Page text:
Animate standard RGBW bulbs?

Want to be able to animate any of our Home-Assistant-connected RGBW light bulbs (standard A26 style). Have both Zigbee and Wi-Fi styles, but would like to include any and all of them. A few are outside, and most are inside. Some are Wyze, some are Ikea Tradfri, and one is Philips Wiz, and could also use some Feits or whatever else we might have. Preferably this would be brand and protocol-agnostic.
Looking for full flexibility… every light addressable individually. And can’t put a strain on HA (such as cycling through some bunch of pre-built scenes… that would be too rigid and also tough to manage).
Of course, this is “possible,” but don’t know of any out-of-the-box software solution or method, and have looked. Mostly found people setting up indoor lights to gradually turn on and change color temperature to match sunrise/sunset, which is not what I’m trying to do.
All lights will be local control, no cloud-serviced bulbs, so we can remove that as a variable.
The “why” isn’t important, only the “how.”

The ‘how’ absolutely matters.

I assume when you say ‘animated’ you’re talking about fast switching and sync to music kind of things?

Zigbee and other low speed low bandwidth transports simply aren’t made to handle the traffic. (you won’t have a great experience)

You’re going to be looking at something like WLED. Which is built for this very thing.

You could use the zigbee etc. Lights as background and put wled in places where you need fast /complex animations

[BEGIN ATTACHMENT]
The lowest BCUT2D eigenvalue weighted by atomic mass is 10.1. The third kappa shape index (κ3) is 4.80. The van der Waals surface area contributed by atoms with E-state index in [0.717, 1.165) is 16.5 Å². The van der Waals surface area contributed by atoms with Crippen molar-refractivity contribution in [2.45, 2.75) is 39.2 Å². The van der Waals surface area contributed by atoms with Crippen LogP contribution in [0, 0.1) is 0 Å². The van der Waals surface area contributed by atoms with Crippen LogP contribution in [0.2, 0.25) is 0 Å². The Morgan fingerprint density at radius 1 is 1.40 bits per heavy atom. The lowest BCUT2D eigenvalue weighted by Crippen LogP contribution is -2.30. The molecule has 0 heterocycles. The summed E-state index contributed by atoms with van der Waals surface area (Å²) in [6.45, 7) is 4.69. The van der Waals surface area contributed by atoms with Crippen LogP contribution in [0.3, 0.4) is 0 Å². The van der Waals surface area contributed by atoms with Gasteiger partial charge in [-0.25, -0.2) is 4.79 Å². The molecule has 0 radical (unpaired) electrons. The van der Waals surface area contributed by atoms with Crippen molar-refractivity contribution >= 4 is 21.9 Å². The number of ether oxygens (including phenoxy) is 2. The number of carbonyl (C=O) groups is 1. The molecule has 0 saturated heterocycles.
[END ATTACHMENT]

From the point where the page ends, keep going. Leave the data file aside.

Yep, just like I said… why isn’t important, only the how.

Unsure what you mean by “fast switching.” Hadn’t thought about it being synced to music, but more like allowing lights in a group to precisely transition to an on or off or changed state, such that they can be choreographed in the timing, which happens first, or run a slow cycle of color through some set of lights, continuously, and with enough delta-color resolution that the steps aren’t visible (so, lots of steps).

We have a chandelier in the dining room with five RGBW bulbs in it. Might be cool to have a them come on in a sweep, with one starting to fade on, followed by the next, and the next, so they’re all fading up together but at slightly different points in the fade, over about two seconds (maybe?). Is one of those things that will have to be taste-tested to find the right moves to make it look cool but not gaudy. And that’s just an example of one of many things that could be done… some of them are more context-based, that give the home user a cue to something in the environment, like the subtle cues that happen in animations on your smart phone… very subtle but still instructive to the user, like the bounce at the bottom of a list. A smart home should be similarly friendly in that same way, in a way more than just turning lights on or off… how it happens is also important (the details of the actions, not just the technical how).